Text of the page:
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What is in a name? Tier 2 surface combatants and the future of the RAN

Conjecture aside, there is an increasing expectation that the upcoming surface fleet review will formalise the need for a fleet of “smaller, more numerous” Tier 2 surface combatants, but the assertion that these vessels are smaller doesn’t hold true, especially globally.

Conjecture aside, there is an increasing expectation that the upcoming surface fleet review will formalise the need for a fleet of “smaller, more numerous” Tier 2 surface combatants, but the assertion that these vessels are smaller doesn’t hold true, especially globally.

I feel very much like a broken record, but that is to be expected given the wait we have had for the findings of the Albanese government’s independent review into the surface fleet which came as a key finding of the Defence Strategic Review.

As an island nation, utterly, or some might say, hopelessly dependent on the ocean for our economic, political, and strategic security, the findings and the government’s response will shape the future of the Royal Australian Navy in a major way for decades to come.

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This has only become more important since the COVID-era and the subsequent impact of Russia’s invasion of Ukraine and ongoing conflict in the Middle East and Red Sea, which have seen global maritime lines of communication and supply chains come under direct assault.

Highlighting this, the Defence Strategic Review reinforced the importance of the nation’s maritime security, stating: “Australia’s Navy must be optimised for operating Australia’s immediate region and for the security of our sea lines of communication and maritime trade.”

In order to deliver this, the DSR has emphasised a three-pronged approach, renewing and reinforcing the nation’s commitment to the AUKUS trilateral agreement and the nation’s pathway to delivering the SSN-AUKUS, nuclear-powered submarines, and, what is described as, “an enhanced lethality surface combatant fleet, that complements a conventionally armed, nuclear-powered submarine fleet, is now essential given our changed strategic circumstances”.

At the core of this strategic realignment is an emphasis on an enhanced surface fleet, broken into two distinct tiers that are capable of “enhancing Navy’s capability in long-range strike (maritime and land), air defence, and anti-submarine warfare requires the acquisition of a contemporary optimal mix of Tier 1 and Tier 2 surface combatants, consistent with a strategy of a larger number of small surface vessels”.

Defence Minister Richard Marles pre-empted this shift at the launch of the Defence Strategic Review in April 2023, saying, “the Defence Strategic Review has observed that navies around the world are moving in the direction, to put it kind of crudely, of having a larger number of smaller vessels. Now, with those two ideas in mind, we are thinking about the long-term structure of our surface fleet”.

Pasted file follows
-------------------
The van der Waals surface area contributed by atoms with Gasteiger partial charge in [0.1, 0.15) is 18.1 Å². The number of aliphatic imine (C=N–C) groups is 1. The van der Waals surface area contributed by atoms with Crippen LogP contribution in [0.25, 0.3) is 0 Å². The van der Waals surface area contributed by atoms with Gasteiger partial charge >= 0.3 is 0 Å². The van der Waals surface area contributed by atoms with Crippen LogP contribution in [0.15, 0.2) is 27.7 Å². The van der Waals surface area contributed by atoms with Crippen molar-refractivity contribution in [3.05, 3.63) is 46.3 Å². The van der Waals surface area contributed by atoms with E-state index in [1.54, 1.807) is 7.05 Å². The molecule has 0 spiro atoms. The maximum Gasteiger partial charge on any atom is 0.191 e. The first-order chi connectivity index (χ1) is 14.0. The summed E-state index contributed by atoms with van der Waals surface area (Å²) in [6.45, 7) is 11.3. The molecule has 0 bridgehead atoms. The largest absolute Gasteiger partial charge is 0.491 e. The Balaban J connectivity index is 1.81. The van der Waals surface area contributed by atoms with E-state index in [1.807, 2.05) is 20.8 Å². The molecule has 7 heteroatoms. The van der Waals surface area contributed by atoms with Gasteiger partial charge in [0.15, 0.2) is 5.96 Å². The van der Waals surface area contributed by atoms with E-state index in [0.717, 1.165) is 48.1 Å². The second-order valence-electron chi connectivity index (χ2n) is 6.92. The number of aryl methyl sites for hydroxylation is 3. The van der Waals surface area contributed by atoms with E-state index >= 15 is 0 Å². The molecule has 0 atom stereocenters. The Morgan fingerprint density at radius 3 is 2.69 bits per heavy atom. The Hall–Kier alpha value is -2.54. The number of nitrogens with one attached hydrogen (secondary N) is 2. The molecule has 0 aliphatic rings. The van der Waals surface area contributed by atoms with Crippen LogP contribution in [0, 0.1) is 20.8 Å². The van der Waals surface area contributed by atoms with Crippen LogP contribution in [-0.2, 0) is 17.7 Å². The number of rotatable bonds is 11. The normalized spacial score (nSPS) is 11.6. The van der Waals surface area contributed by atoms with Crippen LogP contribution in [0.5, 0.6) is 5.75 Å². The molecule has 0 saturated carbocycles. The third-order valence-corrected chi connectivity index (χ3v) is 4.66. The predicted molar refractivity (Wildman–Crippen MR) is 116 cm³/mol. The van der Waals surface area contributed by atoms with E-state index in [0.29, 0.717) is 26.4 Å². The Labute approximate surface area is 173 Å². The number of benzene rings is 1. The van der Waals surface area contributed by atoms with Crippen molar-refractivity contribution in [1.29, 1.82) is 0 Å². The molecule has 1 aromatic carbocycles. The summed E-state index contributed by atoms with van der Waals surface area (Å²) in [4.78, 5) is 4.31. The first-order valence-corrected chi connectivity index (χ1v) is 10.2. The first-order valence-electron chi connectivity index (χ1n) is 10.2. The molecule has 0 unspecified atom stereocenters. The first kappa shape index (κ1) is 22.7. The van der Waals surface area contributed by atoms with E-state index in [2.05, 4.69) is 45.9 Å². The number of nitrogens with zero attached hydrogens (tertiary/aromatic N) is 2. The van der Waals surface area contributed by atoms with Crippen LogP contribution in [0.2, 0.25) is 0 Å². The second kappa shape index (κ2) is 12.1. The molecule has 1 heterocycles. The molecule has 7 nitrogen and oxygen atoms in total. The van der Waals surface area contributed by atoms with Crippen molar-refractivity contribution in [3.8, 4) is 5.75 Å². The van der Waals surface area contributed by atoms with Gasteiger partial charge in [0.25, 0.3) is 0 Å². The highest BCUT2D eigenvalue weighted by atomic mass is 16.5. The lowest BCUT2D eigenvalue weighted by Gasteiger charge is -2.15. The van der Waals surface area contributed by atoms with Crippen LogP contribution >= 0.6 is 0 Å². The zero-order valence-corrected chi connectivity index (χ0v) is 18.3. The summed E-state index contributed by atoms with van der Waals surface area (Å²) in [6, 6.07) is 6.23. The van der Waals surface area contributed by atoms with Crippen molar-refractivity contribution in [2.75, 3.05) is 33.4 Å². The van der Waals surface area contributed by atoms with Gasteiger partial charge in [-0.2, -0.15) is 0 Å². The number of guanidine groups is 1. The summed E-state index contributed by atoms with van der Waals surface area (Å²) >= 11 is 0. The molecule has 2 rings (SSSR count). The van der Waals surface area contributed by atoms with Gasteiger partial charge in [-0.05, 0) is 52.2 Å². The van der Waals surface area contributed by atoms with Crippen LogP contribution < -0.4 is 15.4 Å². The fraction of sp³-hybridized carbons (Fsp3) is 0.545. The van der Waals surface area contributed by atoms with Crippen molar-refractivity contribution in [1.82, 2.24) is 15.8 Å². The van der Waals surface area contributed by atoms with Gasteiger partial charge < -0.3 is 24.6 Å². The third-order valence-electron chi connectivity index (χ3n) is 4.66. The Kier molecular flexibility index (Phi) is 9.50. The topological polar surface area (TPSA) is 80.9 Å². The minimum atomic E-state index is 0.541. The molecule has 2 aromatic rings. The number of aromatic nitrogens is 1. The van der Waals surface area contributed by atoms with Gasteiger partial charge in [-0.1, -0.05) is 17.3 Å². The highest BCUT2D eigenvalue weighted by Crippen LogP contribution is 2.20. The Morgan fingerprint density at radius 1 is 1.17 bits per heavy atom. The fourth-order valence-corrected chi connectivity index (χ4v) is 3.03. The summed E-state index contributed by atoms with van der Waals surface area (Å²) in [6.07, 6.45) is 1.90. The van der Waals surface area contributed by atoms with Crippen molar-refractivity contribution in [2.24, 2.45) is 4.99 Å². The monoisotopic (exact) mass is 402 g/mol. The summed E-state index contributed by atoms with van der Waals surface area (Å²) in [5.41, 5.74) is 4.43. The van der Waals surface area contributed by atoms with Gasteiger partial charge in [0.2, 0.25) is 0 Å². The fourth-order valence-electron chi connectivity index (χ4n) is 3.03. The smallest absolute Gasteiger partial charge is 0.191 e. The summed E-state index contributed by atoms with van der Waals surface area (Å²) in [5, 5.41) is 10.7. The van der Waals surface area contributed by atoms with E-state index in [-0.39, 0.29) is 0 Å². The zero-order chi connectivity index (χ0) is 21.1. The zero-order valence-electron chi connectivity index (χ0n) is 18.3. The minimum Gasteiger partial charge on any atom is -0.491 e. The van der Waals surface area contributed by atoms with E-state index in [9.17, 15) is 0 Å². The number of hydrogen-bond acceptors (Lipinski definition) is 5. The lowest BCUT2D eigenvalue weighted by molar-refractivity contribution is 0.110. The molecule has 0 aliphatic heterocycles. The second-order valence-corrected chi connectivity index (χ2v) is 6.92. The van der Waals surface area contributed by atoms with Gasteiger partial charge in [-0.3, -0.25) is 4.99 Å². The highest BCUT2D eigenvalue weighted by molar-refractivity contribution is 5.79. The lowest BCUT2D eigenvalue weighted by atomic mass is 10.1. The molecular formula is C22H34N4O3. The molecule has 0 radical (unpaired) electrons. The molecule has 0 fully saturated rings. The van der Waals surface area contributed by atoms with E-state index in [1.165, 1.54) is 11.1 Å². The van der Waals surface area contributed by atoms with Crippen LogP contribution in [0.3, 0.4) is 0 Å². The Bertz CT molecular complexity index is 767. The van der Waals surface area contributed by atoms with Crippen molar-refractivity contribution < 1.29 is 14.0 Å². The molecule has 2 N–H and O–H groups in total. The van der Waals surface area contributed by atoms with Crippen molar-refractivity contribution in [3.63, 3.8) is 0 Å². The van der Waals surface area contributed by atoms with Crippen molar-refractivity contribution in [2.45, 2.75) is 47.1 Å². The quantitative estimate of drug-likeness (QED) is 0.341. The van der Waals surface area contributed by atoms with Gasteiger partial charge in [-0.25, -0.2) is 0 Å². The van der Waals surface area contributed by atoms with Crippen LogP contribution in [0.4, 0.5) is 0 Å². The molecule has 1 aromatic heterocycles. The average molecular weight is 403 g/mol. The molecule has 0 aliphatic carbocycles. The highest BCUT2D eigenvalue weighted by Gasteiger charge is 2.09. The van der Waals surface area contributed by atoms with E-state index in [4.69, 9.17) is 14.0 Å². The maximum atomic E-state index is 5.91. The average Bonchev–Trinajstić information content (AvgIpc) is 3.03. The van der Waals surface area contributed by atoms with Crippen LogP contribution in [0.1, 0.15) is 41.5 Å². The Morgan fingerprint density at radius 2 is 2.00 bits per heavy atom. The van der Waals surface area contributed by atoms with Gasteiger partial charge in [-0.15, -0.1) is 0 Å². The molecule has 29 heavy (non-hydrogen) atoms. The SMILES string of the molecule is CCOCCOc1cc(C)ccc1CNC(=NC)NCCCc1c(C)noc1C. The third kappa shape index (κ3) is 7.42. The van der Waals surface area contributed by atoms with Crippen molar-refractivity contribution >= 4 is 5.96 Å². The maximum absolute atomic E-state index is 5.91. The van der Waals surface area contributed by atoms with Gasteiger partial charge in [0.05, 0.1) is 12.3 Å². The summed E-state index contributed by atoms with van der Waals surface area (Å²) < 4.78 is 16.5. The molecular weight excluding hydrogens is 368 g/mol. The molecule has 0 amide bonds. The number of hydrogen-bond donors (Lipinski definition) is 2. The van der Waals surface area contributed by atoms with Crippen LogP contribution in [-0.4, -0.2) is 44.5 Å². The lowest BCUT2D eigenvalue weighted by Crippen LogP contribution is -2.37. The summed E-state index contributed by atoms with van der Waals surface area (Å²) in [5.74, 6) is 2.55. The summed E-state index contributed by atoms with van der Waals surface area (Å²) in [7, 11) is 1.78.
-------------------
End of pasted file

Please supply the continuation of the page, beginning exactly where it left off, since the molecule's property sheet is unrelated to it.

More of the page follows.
But how true is the assertion made by the Defence Minister, particularly in relation to the suitability of a corvette-sized Tier 2 surface combatant when compared to the decisions of other global navies.

True, but only up to a point

By some metrics, the assertions made by the Defence Minister are reinforced by contributors to the Defence Strategic Review, like the US Studies Centre’s Professor Peter Dean, about the increasing prevalence of smaller vessels among navies like in the US, the UK, Japan, and South Korea.

Indeed, Professor Dean, in a recent interview with Ben Packham for The Australian, stressed the need for the Royal Australian Navy to move away from large, expensive and “exquisite platforms” like the maligned Hunter Class frigate program, saying, “So the question has become: what can they do at the Tier 2 level?

“The key there is, does it have missiles on it? Is it cheaper? Is it easy to produce? Can you get more of them? Because, of course, it’s about quantity as well as quality. You need something that’s big enough to operate in that area that can protect itself and project some force. However, bigger is not always better, as we are seeing in contemporary conflicts,” he explained.

This has resulted in a number of proposals from a host of shipbuilders including Luerssen, Navantia, Babcock, TKMS, and Gibbs & Cox, each with their own unique pitch to enhance the lethality of the Royal Australian Navy’s surface combatant fleet.

The overwhelming number of proposals presenting “frigate”-sized vessels is in stark contrast to the corvette-sized vessel push; popular in the media.

But what about our international compatriots? How do their “Tier 2” vessels shape up?

Allied trends suggest something else...